Interpretable Machine Learning for Variants in Disease
Ian Dunham (EMBL-EBI) & Anshul Kundaje (Stanford)
Recent analyses have shown that drug targets with genetics data supporting their therapeutic hypothesis are more likely to lead to drugs that advance through clinical trials. Hence human genetic data is a valuable piece of causal evidence to improve the choice of targets to enter drug discovery.
Years of progress in human genetics and functional genomics have provided a rich resource in disease and trait associations from Genome Wide Association Studies (GWAS) and extensive data on gene regulatory elements in many cell types. Most variants underlying GWAS are not protein coding changes, but instead are presumed to affect regulatory elements resulting in gene expression. However, a fundamental problem remains in how to effectively bring these data together to identify the causal gene underlying each GWAS trait association.
Machine learning approaches to decipher cell context-specific effects of human disease variation
The aim of this project will be to develop methods to score and interpret the cell context-specific effects of common, rare and de novo variants from neural network models of diverse regulatory profiling experiments.
Open Targets has developed a high throughput approach to analysing GWAS data to identify putative causal genes and nominate them as drug targets. In brief Open Targets Genetics combines genetic fine mapping from GWAS summary statistics with colocalization analysis to identify causal variants, and then uses a machine learning (ML) model to implicate likely causal genes. The current model (L2G) is trained on distance, variant effect predictions, quantitative gene expression variation (eQTLs) and functional genomics data including promoter capture hiC. However, the model does not take into account the likely tissue or cell of interest for the disease nor the cellular origin of the functional genomics data.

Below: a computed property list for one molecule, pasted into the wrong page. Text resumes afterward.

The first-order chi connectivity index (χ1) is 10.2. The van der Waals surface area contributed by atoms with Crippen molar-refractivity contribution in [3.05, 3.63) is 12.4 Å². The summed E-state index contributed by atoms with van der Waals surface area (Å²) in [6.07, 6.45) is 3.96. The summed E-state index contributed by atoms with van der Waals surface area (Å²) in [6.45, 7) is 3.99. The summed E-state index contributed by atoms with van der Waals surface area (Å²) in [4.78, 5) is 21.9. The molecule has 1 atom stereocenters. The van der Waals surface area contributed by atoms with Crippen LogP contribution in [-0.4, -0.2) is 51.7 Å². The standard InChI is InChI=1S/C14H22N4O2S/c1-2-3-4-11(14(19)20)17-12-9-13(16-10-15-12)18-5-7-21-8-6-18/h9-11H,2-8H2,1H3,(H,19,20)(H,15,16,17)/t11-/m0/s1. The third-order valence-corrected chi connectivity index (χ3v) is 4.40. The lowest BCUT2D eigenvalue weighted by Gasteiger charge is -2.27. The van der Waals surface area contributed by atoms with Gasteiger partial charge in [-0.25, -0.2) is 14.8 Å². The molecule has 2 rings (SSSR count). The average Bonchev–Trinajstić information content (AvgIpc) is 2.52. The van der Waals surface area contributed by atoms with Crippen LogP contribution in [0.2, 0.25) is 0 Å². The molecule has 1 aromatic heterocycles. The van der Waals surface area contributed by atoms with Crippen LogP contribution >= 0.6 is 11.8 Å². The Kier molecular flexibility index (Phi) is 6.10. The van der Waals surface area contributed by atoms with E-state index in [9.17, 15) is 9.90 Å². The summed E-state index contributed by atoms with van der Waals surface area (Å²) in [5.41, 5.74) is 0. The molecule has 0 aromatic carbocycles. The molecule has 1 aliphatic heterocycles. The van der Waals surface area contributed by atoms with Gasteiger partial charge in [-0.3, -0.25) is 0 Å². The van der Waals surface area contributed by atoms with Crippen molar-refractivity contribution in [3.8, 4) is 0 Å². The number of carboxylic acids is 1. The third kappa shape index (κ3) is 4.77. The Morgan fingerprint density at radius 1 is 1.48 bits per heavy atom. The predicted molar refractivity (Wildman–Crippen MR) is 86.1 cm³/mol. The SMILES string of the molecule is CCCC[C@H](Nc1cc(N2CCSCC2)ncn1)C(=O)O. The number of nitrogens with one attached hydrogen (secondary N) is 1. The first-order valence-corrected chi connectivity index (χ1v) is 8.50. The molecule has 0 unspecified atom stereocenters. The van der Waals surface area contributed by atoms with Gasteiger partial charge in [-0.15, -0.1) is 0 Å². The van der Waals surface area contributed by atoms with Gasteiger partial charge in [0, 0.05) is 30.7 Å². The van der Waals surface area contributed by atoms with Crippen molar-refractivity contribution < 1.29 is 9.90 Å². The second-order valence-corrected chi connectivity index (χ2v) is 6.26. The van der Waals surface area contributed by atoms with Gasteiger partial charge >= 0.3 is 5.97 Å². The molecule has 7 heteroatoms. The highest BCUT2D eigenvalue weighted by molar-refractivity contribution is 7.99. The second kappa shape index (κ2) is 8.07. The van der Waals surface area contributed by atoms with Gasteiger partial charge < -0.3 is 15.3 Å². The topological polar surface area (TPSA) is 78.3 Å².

The Kundaje lab has developed state-of-the-art deep learning models and interpretation frameworks that can map regulatory DNA sequence to regulatory profiling experiments at single nucleotide resolution, dissect higher order cis-regulatory sequence syntax and predict the impact of mutations and variants in regulatory DNA sequence. These models can be trained on compendia of bulk and single cell regulatory profiling experiments spanning diverse disease relevant cell types and tissues. Such models could be used to derive highly context-specific variant effect scores for common, rare and de-novo variants associated with disease. The goal of this project will be design new approaches to integrate these scores into variant and target gene prioritization models in the context of Open Targets.